Tuesday, September 15, 2015

News – How Boomers Can Retire The Way Millennials Work

article image2You may have noticed a surge in the number of ponytails and slightly exposed tattoos around the workplace water cooler. Or perhaps you find you now need to get to the office earlier if you plan to land a space for locking up your bike. Maybe you’ve had to make peace with the fact that the kid in your meetings who doesn’t look old enough to ride solo on a roller coaster is not an intern, but an actual employee!  Face it, millennials are a force in the American labor force. In fact, by 2020, they’ll represent more than half of all workers in the country.  In spite of what you’ve read, those pesky youths can actually teach us experienced folks some important lessons about money, some of which might make you rethink part of your retirement planning.  Here are some of the things they’ve figured out that the rest of us might want to consider:

1.)  Don’t be afraid to move.  USA Today recently reported that one-third of all employees in America are freelance, by-the-job workers.  In many cases, these jobs are being handled by young people, many of whom commute over Wi-Fi from home or a coffee shop. In fact, many of those young people would need an airplane ticket to come into the office.  An increasing number of young people live a “digital nomad” lifestyle, living in the cheapest cities and working wherever they feel most inclined.  It’s easier to make ends meet living in San Antonio, where the median home price is $150,000, than it is in San Francisco, with a median home price six times as high.

The same logic works for retirement.  There’s no reason to keep living in a pricey neighborhood just because it’s a convenient drive to the office you’re not visiting any longer.  In fact, many retirees are following the digital nomads abroad, retiring to Asia and Central America, where the cost of living is pennies on the dollar.  In Belize, for example, a couple can retire with a budget of around $13,000 per year.  That’s below the poverty line in the United States!  How many flights could you buy for the grand-kids with that kind of savings?  Would they love to visit you on the beach?  You bet they would!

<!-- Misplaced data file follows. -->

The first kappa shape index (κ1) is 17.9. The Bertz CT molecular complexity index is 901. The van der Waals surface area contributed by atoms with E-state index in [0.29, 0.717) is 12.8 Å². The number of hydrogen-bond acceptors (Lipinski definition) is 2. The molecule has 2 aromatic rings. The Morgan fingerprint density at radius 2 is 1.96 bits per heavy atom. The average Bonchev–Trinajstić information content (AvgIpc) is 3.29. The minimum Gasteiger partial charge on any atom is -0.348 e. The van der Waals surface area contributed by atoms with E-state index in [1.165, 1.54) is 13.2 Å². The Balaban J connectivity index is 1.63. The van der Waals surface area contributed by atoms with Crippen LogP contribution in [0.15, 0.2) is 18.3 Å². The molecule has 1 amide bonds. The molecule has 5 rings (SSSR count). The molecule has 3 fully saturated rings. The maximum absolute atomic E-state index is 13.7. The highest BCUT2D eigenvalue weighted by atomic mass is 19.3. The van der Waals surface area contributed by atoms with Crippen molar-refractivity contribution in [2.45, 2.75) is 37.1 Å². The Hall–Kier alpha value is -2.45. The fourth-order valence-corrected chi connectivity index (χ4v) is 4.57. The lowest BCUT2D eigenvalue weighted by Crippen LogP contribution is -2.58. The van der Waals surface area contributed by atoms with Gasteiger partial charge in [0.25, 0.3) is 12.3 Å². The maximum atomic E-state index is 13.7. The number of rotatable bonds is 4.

If you think you might want to move, check out our mortgage rates or look into our home equity loans here: https://www.corecu.org/rates/loan_rates.php because even a fraction of your home value here could buy you property abroad.

2.) Know what to rent … know what to buy.   It used to be that every young person’s living room looked the same:  futon from the curb, coffee table from Ikea and an enormous corner bookshelf filled to the brim with DVDs.  Before that, the DVDs were LPs, the coffee table was a spool table and that futon was probably the same futon from the same curb, just 20 years earlier.  But if you ask millennials how many DVDs or albums they own, they’ll respond with a confused look.  Why would anyone own movies or music?  Paying $20 for one movie or album doesn’t make sense when you can get all of Netflix for $8 per month or Spotify for free.

The same is true for a lot of the things you might want in retirement.  Is it time to replace that car? Why not lease it?  Do you want to own that house forever?  Why not create a leaseback arrangement? Do you own a timeshare?  Sell it and put the proceeds into a high-yield money market account.  It’ll go a long way toward paying for your vacations, wherever you choose to go.

Or drop us a line, and let us walk you through your budget to see what you may consider selling or renting, instead of owning for the sake of ownership.

3.)  Get connected.  Young people can do just about everything through social media, even when they’re otherwise not technologically inclined.  I recently had a millennial ask me what use anyone could possibly have for Excel, which was stunning by itself, but then she proceeded to arrange a meeting over Instagram on her phone at the drop of a hat and on a Saturday afternoon, which was even more shocking.

Make your social media work for you.  Go through the social media apps on your phone, see what you use them for and why you have so many.  Then ask young people why they have apps you don’t.  Do those apps sound useful?  If so, get them.  If not, try them out anyway.  While you’re at it, follow the businesses you use most often, so you can find news and deals.  It’s better than email, faster and easier to interact.